USDA Releases NAIS Benefit-Cost Analysis

USDA’s Animal and Plant Health Inspection Service (APHIS) released its “Benefit-Cost Analysis

USDA’s Animal and Plant Health Inspection Service (APHIS) released its “Benefit-Cost Analysis of the National Animal Identification System” this week. The 442-page study provides a comprehensive assessment of benefits and costs of adopting a National Animal Identification System (NAIS). Access it at:

APHIS also published a 30-page overview report that provides a summary of the analysis’ key points. Access it at:

The report estimates that a typical beef-cow operation would incur a $3.92/cow bookend adoption cost and a $4.22/cow full-tracing cost. A bookend system refers to identifying the animal individually or in group/lot fashion at its birth premises and then terminating the record at the packing plant when the animal is processed, with no intermittent tracing or recording of animal movement. A full tracing system refers to the bookend plus also tracing and recording movements of animals (individually or by group depending on species) through their lifetime as they change ownership.

Regarding other segments of the beef industry (i.e., backgrounders, feedlots, auction markets, and packers), the report estimates much smaller costs than the cow sector because these sectors’ main costs are replacing lost tags for a bookend and incurring scanning costs for full tracing.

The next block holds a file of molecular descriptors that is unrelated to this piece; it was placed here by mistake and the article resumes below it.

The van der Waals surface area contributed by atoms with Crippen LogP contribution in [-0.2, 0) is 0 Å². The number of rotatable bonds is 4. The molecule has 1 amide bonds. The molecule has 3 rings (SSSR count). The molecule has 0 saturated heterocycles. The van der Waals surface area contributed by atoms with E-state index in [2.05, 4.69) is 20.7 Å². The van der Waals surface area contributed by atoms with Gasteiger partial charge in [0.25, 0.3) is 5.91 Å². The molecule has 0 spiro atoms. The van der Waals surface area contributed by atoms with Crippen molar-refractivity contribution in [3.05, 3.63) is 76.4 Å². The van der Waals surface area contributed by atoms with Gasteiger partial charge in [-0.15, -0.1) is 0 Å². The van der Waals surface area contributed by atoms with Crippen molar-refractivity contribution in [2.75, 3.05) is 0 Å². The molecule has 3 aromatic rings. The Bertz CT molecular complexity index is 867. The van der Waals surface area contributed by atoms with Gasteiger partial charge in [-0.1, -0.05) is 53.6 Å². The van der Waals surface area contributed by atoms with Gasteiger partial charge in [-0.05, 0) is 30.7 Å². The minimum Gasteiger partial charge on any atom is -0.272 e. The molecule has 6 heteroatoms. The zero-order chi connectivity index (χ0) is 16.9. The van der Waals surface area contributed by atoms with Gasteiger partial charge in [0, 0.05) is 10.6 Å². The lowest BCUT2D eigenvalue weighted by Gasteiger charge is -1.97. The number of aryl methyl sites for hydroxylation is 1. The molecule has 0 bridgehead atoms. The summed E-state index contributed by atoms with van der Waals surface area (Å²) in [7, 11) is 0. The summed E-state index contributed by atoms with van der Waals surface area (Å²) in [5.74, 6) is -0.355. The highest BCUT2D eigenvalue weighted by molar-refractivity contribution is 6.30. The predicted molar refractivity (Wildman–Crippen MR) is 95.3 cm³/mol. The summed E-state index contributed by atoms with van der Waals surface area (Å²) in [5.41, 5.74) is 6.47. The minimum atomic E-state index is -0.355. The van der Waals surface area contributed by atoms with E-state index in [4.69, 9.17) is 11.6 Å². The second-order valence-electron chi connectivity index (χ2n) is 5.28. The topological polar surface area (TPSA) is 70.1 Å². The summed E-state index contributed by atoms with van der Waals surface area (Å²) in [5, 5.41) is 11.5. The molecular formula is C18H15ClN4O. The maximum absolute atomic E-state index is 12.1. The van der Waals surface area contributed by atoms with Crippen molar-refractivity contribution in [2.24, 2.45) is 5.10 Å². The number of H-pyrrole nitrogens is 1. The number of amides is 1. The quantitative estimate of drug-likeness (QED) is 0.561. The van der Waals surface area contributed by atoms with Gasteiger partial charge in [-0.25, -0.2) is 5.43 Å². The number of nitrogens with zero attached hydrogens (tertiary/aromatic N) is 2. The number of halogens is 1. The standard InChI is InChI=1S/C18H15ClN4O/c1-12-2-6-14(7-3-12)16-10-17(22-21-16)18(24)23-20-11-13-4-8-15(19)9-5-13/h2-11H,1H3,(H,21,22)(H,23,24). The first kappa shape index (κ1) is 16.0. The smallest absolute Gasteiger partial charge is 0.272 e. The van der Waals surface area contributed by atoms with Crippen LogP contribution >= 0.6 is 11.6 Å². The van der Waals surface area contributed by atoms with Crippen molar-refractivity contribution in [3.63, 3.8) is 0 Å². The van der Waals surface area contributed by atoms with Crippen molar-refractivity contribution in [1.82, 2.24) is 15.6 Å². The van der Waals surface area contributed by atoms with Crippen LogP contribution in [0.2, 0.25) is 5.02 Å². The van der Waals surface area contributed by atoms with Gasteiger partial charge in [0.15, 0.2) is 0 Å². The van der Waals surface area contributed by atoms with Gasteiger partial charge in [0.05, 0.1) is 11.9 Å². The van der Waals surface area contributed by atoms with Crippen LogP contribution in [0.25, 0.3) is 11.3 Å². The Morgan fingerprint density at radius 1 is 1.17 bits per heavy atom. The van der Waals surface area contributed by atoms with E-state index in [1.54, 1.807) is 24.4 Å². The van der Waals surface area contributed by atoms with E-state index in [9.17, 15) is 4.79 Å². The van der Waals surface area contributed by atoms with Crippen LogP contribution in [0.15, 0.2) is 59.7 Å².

Noteworthy findings include:

  • Under NAIS, federal and state governments’ savings in connection with the administration of animal disease control and eradication programs are significant, but only part of the overall benefits.
  • Economic benefits in both the domestic and international marketplace resulting from enhanced traceability may be greater than the cost savings realized during animal disease control and eradication efforts.
  • For industry, the effect of not implementing some aspects of NAIS (maintaining the status quo) may result in significant losses – as great as $13.2 billion annually due to reduced export market access.
  • Implementation of NAIS becomes more cost effective as participation levels increase and actually may not be economically viable at lower participation levels.
  • The cattle industry cost represents 91.5% of the total cost of NAIS for the primary food animal species (cattle, sheep, swine, and poultry).
  • ID tags and tagging cattle represent 75% of the cattle sector’s annual adoption cost.
  • Tags and tagging costs vary among cattle producers with 50 head from $3.30 to $5.22/cow, depending on current ID practices.
  • The total cost for implementing NAIS in the cattle sector is $175.9 million annually (at a 90% participation level). That cost is less than 0.5% of the retail value of U.S. beef products.
  • The swine and poultry industries each have a lower cost because animal tracing requirements for these species require less infrastructure and often no individual ID devices.
  • Traceability is becoming a global standard that will likely affect the ability of the U.S. to compete globally.
-- From USDA reports